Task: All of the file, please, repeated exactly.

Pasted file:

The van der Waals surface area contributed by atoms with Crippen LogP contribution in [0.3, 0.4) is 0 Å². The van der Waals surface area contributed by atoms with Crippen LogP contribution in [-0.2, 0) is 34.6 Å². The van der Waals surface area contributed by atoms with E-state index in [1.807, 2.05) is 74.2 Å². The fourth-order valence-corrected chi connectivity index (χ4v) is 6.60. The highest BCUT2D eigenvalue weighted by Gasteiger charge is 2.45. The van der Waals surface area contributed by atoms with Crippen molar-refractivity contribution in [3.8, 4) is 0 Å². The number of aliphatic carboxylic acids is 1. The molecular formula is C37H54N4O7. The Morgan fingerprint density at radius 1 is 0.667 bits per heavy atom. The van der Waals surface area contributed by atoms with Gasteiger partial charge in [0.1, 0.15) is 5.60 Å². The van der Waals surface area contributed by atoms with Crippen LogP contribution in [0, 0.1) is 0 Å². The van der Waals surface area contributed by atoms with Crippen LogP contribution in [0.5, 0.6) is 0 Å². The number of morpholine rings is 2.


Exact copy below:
The van der Waals surface area contributed by atoms with Crippen LogP contribution in [0.3, 0.4) is 0 Å². The van der Waals surface area contributed by atoms with Crippen LogP contribution in [-0.2, 0) is 34.6 Å². The van der Waals surface area contributed by atoms with E-state index in [1.807, 2.05) is 74.2 Å². The fourth-order valence-corrected chi connectivity index (χ4v) is 6.60. The highest BCUT2D eigenvalue weighted by Gasteiger charge is 2.45. The van der Waals surface area contributed by atoms with Crippen molar-refractivity contribution in [3.8, 4) is 0 Å². The number of aliphatic carboxylic acids is 1. The molecular formula is C37H54N4O7. The Morgan fingerprint density at radius 1 is 0.667 bits per heavy atom. The van der Waals surface area contributed by atoms with Gasteiger partial charge in [0.1, 0.15) is 5.60 Å². The van der Waals surface area contributed by atoms with Crippen LogP contribution in [0, 0.1) is 0 Å². The van der Waals surface area contributed by atoms with Crippen LogP contribution in [0.5, 0.6) is 0 Å². The number of morpholine rings is 2.